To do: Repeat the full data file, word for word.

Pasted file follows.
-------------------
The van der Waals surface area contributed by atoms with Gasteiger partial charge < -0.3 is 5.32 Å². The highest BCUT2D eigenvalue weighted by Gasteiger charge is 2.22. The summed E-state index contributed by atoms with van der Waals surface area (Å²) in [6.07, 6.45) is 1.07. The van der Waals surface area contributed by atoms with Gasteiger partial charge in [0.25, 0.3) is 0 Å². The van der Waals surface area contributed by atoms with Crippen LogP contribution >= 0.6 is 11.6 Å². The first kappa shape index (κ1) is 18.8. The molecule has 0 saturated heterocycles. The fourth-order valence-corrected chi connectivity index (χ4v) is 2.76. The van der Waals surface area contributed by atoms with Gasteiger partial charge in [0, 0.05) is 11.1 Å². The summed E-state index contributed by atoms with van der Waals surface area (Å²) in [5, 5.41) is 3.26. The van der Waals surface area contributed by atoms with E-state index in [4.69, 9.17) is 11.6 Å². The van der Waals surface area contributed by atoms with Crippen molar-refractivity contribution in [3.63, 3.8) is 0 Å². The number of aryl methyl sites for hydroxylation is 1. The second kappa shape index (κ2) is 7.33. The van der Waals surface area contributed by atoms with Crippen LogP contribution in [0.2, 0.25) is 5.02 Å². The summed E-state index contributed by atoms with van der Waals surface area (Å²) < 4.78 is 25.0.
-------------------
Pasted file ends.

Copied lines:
The van der Waals surface area contributed by atoms with Gasteiger partial charge < -0.3 is 5.32 Å². The highest BCUT2D eigenvalue weighted by Gasteiger charge is 2.22. The summed E-state index contributed by atoms with van der Waals surface area (Å²) in [6.07, 6.45) is 1.07. The van der Waals surface area contributed by atoms with Gasteiger partial charge in [0.25, 0.3) is 0 Å². The van der Waals surface area contributed by atoms with Crippen LogP contribution >= 0.6 is 11.6 Å². The first kappa shape index (κ1) is 18.8. The molecule has 0 saturated heterocycles. The fourth-order valence-corrected chi connectivity index (χ4v) is 2.76. The van der Waals surface area contributed by atoms with Gasteiger partial charge in [0, 0.05) is 11.1 Å². The summed E-state index contributed by atoms with van der Waals surface area (Å²) in [5, 5.41) is 3.26. The van der Waals surface area contributed by atoms with E-state index in [4.69, 9.17) is 11.6 Å². The van der Waals surface area contributed by atoms with Crippen molar-refractivity contribution in [3.63, 3.8) is 0 Å². The number of aryl methyl sites for hydroxylation is 1. The second kappa shape index (κ2) is 7.33. The van der Waals surface area contributed by atoms with Crippen LogP contribution in [0.2, 0.25) is 5.02 Å². The summed E-state index contributed by atoms with van der Waals surface area (Å²) < 4.78 is 25.0.